Silk RiverCommunity Flags / Place Making / Walking
- Silk River dedicated website is HERE.
- Silk River Press Coverage is HERE
- Silk River END OF PROJECT REPORT.
- Full PROJECT CREDITS
This ambitious project explored the unique relationship between London and Kolkata through a year’s artistic exchange between communities along the Thames Estuary and Hooghly River.
Artistic director Ali Pretty – working in collaboration with associate artistic directors Ruchira Das and Korak Ghosh, as well as an international team of contemporary and traditional artists, writers and photographers captured the experience of journeying along these mighty rivers.
Working in 20 locations from Murshidabad to Batanagar (Hooghly) and Kew Gardens to Southend (Thames) to reinterpret a shared heritage, we raised cultural awareness of the Indo-British relationship through engaging diaspora communities and connecting young people with artists along the route.
Through artist-led workshops in the 20 communities, we created content through drawing and oral storytelling activities inspired by common themes that capture British and Indian intangible culture.This material inspired 20 hand-painted Bengal silk scrolls. Ali and an international team of artists led textile residencies in Murshidabad and in Thurrock for 30 – 40 artists, craftspeople and students in each country.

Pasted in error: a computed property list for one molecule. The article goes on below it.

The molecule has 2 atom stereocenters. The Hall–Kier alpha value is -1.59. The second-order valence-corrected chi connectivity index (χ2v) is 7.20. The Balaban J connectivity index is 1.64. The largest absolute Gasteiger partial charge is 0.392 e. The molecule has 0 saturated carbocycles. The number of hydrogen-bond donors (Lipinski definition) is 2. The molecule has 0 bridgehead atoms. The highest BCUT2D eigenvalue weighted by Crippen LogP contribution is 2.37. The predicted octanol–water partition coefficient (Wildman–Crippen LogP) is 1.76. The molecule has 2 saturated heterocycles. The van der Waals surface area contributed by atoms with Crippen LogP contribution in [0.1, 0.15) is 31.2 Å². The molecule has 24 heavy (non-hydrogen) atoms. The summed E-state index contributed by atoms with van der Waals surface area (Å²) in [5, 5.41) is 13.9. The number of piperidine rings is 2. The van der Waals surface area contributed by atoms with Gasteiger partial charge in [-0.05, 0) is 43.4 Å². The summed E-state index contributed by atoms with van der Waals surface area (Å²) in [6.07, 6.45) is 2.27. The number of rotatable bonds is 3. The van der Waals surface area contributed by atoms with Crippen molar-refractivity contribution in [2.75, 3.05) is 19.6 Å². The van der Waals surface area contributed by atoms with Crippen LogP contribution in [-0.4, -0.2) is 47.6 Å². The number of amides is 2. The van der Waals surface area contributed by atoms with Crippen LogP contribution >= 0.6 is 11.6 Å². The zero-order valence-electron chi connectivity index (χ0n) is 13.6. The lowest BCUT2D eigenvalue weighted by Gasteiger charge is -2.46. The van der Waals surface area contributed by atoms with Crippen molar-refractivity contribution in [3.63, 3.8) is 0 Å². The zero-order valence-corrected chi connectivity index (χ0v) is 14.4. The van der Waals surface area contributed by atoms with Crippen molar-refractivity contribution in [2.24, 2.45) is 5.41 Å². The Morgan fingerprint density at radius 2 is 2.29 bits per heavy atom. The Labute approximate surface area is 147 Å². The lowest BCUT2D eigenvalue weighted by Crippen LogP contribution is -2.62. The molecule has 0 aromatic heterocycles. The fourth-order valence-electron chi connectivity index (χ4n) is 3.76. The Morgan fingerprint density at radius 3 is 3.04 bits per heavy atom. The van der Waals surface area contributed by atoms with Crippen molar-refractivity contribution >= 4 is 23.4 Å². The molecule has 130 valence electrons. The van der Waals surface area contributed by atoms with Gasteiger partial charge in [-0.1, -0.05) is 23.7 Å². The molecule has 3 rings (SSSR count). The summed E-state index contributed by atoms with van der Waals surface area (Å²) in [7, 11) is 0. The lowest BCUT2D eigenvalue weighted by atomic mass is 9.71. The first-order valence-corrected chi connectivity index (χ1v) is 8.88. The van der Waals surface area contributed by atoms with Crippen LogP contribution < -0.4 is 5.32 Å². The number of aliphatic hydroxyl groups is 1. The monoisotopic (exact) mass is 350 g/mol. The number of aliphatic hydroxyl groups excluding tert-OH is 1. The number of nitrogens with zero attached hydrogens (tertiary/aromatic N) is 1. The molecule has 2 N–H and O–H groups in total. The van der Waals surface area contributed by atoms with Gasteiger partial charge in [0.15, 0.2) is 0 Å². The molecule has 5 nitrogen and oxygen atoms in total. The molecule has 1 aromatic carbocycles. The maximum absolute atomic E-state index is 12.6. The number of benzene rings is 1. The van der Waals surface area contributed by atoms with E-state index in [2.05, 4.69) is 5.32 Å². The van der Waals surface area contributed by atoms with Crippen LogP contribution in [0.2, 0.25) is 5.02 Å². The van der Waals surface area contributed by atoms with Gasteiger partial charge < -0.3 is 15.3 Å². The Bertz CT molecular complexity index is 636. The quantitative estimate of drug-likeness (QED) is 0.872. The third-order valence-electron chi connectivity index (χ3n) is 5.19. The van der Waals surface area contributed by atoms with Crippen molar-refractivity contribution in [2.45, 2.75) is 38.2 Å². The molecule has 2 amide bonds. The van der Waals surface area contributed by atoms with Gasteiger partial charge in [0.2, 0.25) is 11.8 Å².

In collaboration with Think Arts we devised walks with the 20 communities along both rivers, using the silk scrolls that are inspired by the Bengali tradition of Patachitra to share their stories.
In September – December 2017, an international group of artists, writers and photographers were invited to take part on foot and by boat to experience the stories of the two interconnected rivers.
The project was documented by Mike Johnston, senior lecturer in Digital Media at Bath Spa University, working with independent Bengali film maker Korak Ghosh. Kevin Rushby, Guardian travel writer, wrote a blog, enabling an international artistic and literary community to follow and contribute digitally.
Before the project set off, John Orna-Ornstein, Director South East, Arts Council England said:
“We’re really excited to be able to support Kinetika’s Silk River project, which will bring together a diverse group of artists and communities to share their cultural experiences of living by two iconic rivers. It is really important to see that this project is underpinned by such a breadth of partnerships, something that we hope will continue to flourish beyond this project.”
All photos are by Mike Johnston.
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Silk River would like to thank its many partners and funders without whom the project would not have been possible.
“Silk River took T100 – our model of participation in response to changing social, economic and environmental circumstances – and put it in an international context for the first time.
I was excited that funding from the Arts Council gave me the opportunity to use my experience of working in Kolkata and London to create new artworks that connected thousands of people, telling the story of their own journeys.”
Ali Pretty, Artistic Director